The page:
Negotiating with the IRS can be very frustrating for the uninitiated. Intimidating. Overwhelming. Stressful. Not the best way to feel when entering into a negotiation, much less when the party on the other side has the power of the federal government.
At Capstone Tax Consulting, Inc., we have spent the majority of our professional careers negotiating against them, never FOR them. We are not simply order takers, or translators, we are highly trained negotiators!
One thing is very clear: Negotiating with the IRS has its own set of unique, unstated rules of engagement.
Here are a few tips in case you are a DIY type:
1. Don’t rely on logic to carry the day. IRS decisions are not always made from common sense, or logic. Your way of thinking about a solution to a problem – options that would be successful in the private sector – do not apply to solving IRS problems. The IRS process is primarily governed by their own internal rules and regulations. This guidebook is called the Internal Revenue Manual (IRM), and we at Capstone Tax Consulting, Inc., know it well. The IRM contains chapter after chapter, page after page, of IRS procedures on handling most every conceivable situation – from audits to collections, and from levies and seizures, to tax court litigation. That’s the good news – there are guidelines for IRS negotiations. But it is very important to know the rules, and recognize how to apply the Internal Revenue Manual to a given situation. Success with the IRS starts with knowing what they know – getting into their playbook – the Internal Revenue Manual – and applying it to negotiations.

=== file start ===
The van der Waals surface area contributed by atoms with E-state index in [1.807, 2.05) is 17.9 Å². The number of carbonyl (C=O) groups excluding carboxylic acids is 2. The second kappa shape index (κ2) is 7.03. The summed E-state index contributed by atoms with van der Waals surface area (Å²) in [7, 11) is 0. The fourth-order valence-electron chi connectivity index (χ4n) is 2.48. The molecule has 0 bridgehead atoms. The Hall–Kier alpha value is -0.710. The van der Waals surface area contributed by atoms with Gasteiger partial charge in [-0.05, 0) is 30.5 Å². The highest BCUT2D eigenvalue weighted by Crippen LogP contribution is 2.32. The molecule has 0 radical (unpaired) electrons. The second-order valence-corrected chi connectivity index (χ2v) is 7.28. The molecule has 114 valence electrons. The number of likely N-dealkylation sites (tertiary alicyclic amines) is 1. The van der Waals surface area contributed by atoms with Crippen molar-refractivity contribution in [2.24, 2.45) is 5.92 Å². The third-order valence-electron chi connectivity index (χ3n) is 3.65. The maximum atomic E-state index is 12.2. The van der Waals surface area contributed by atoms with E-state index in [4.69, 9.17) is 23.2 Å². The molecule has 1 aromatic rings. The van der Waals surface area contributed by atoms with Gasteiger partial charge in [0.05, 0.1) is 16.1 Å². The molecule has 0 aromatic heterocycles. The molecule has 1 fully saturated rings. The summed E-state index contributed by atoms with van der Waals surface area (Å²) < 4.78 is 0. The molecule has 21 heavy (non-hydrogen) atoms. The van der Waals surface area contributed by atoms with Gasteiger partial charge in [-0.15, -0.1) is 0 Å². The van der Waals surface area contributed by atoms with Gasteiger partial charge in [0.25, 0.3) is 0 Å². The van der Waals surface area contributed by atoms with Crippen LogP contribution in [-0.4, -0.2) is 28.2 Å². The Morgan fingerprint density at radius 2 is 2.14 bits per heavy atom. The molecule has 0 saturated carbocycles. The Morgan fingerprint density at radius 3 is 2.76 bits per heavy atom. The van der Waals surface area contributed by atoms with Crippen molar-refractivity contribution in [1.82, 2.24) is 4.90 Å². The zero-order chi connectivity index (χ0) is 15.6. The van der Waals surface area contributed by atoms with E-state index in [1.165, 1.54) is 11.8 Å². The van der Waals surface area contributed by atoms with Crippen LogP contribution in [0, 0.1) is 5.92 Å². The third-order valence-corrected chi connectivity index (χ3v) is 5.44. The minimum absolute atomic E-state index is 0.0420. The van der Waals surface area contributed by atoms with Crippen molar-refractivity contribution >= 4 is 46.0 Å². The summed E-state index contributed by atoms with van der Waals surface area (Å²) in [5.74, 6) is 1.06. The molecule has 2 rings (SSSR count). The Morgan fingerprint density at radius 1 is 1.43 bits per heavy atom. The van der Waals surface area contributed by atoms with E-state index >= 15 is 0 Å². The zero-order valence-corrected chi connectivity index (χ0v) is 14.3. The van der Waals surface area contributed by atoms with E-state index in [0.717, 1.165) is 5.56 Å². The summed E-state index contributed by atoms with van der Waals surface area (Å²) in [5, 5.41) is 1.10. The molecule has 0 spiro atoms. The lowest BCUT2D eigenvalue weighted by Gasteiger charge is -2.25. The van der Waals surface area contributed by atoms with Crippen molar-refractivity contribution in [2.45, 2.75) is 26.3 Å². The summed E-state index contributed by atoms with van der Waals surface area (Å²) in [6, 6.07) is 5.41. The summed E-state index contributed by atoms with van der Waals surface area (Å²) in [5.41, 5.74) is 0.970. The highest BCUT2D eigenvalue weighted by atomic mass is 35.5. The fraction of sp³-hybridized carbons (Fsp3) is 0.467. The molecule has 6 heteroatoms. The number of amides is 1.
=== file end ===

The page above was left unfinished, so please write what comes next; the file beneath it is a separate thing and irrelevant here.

2. Loosening the grip is better than tightening the noose. Respect the power of the IRS. Do not underestimate it. Their hammer is most likely bigger than yours. IRS problems are best solved from a position of forward momentum and credibility. Credibility is gained from a show of respect for the process to the IRS employee you are working with, whether you like it or not. There are certainly times to take off the gloves, but that should be a very strategic, last resource approach. And this is where the Internal Revenue Manual comes into play. Knowing the IRS rules, and when they are not being applied, or not being applied properly, is a powerful tool to loosen the grip. To them it's just a job and sometimes the person you are speaking with doesn't posses the authority to even grant your requests. At Capstone Tax Consulting, Inc., we know the right amount of aggressiveness and the right moments to display it.
3. When your head is in the mouth of a lion, say "nice lion". It’s that simple. As far as Capstone Tax Consulting, Inc., our first step is creating space and time between enforcement of collection and your case. Only when we have your head free and clear of said lion's mouth, is it time to push.
4. The IRS is negotiating with monopoly money.
You are negotiating with your money – which is very real. But there is not equal risk on the IRS’s side of the table. The IRS employee on the other side is not negotiating with his own money. He has no immediate financial risk or stake. The IRS employee is just doing his job. This is neither good or bad, it just is a part of the negotiations The IRS employee may have pride, may have ego, may be very skilled in his job, but ultimately has no skin in the game. You, on the other hand, have a real financial risk. At Capstone Tax Consulting, Inc., that mindset is factored into any negotiation approach. We negotiate your case the way we would negotiate our own. Using all the knowledge, skill and expertise that our hundreds of years in combined experience allows us to deliver!
Clearly, negotiating with the IRS is unlike other negotiations. A unique set of rules (Internal Revenue Manual), practically unequaled power, and employees with no financial risk in the outcome. Knowing and applying the rules of engagement, understanding the mindset of the other side, and recognizing how to work within the IRS’s power structure is key to success. At Capstone Tax Consulting, Inc., We stand ready to assist you in this task, having a team of lethal negotiators licensed to practice before the IRS can make all the difference in the world.